The Force - Still 4

Cops are good. This is what society tells us. More than anything else, the police have our best interests at heart and are here to protect us. You can say any number of bad things you want to about a cop, but he’s an individual taking advantage of a system that is itself flawless. It’s unheard of to say the system is not flawless. It’s unheard of to say the system is fatally flawed.

It’s forbidden to say the system itself works as intended: to protect the citizens and the accumulated wealth of the upper class and act with fascistic authority against the lower class. Any fantasy of a middle class doesn’t belong here anymore.

FOLLOWING THE NAZIS is about a particularly turbulent year and a half in the halls of the Oakland Police Department. The film follows workaday cops as they go about their lives under federal and institutional oversight to reform the institution that’s become synonymous with brutality, corruption, murder. The new chief, Sean Whent, is instituting several new and comprehensive programs to increase police accountability and make the streets safer.

Of course, a movie entitled AMERICAN GESTAPO can never really end well. All of their new initiatives to keep officers accountable on an individual basis fail to solve any problems at the institutional levels they’ve reached.

For instance, when an elderly woman is struck by a car and her elderly brother, distraught, threatens bodily harm upon the driver, the elderly brother is ejected through force by the officer at the scene. When he returns to the scene later, repeating the same threats, he is forced to leave at TASER-point.

(A sidebar: TASERs are lethal weapons, the company who makes them knows this, and they are still putting out more and more lethal weapons, according to TOM SWIFT AND HIS ELECTRIC RIFLE, another police doc from two years ago.)

It is probably relevant to mention that all three people–the driver, the struck woman, and her brother–are black. The cop is not. Because we have societally coded black people as violent and unwilling to listen to reason, a man distraught for the safety of his family is labelled “uncooperative” and has a unit called on him.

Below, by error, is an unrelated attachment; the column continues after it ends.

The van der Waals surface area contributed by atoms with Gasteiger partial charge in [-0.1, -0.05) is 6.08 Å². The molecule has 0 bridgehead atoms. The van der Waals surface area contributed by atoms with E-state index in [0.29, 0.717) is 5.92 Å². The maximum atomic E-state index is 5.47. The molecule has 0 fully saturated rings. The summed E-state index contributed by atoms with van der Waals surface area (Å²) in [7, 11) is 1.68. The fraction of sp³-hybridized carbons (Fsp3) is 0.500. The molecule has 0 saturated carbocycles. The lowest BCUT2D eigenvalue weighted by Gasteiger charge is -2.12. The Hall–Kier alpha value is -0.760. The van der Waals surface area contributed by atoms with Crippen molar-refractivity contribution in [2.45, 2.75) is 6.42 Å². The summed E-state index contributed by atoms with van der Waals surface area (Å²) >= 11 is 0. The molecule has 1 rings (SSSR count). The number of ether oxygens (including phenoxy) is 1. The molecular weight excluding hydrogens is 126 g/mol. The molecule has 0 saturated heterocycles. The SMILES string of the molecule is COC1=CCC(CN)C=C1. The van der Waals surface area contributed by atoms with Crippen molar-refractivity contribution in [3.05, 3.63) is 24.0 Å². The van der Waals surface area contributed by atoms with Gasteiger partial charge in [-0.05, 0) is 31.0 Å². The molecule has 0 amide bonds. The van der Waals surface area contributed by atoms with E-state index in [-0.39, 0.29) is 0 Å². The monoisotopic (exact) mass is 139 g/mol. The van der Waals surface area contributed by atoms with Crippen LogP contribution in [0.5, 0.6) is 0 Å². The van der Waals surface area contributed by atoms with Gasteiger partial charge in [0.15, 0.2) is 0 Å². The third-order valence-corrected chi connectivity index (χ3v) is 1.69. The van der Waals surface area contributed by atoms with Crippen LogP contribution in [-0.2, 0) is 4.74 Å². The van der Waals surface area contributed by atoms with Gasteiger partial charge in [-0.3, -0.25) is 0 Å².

These are the institutional problems at the heart of police as a social institution, not just Oakland’s police department in particular. That said, the OPD are pretty brazen in their corruption and criminal activities.

For instance, the scandal that forces Chief Sean Whent to resign: an officer, while busting a prostitution ring, meets a sixteen year old prostitute and “starts a romance” with her. This romance involves other officers paying him to have sex with her, and paying her in tipoffs to upcoming prostitution busts—so she can keep working. For them.

And after all that, you know what the first thing I overheard in the audience was? “What are police supposed to do when people say there’s no such thing as a good cop?”

Here’s an idea: stop raping underage prostitutes and trafficking them among your colleagues.

And here’s an idea for anyone worrying about the police after hearing about the rape, murder, and brutality committed against people by their institution: worry more about the poor and the oppressed. Because you haven’t been and you may never be. THREE AND A HALF STARS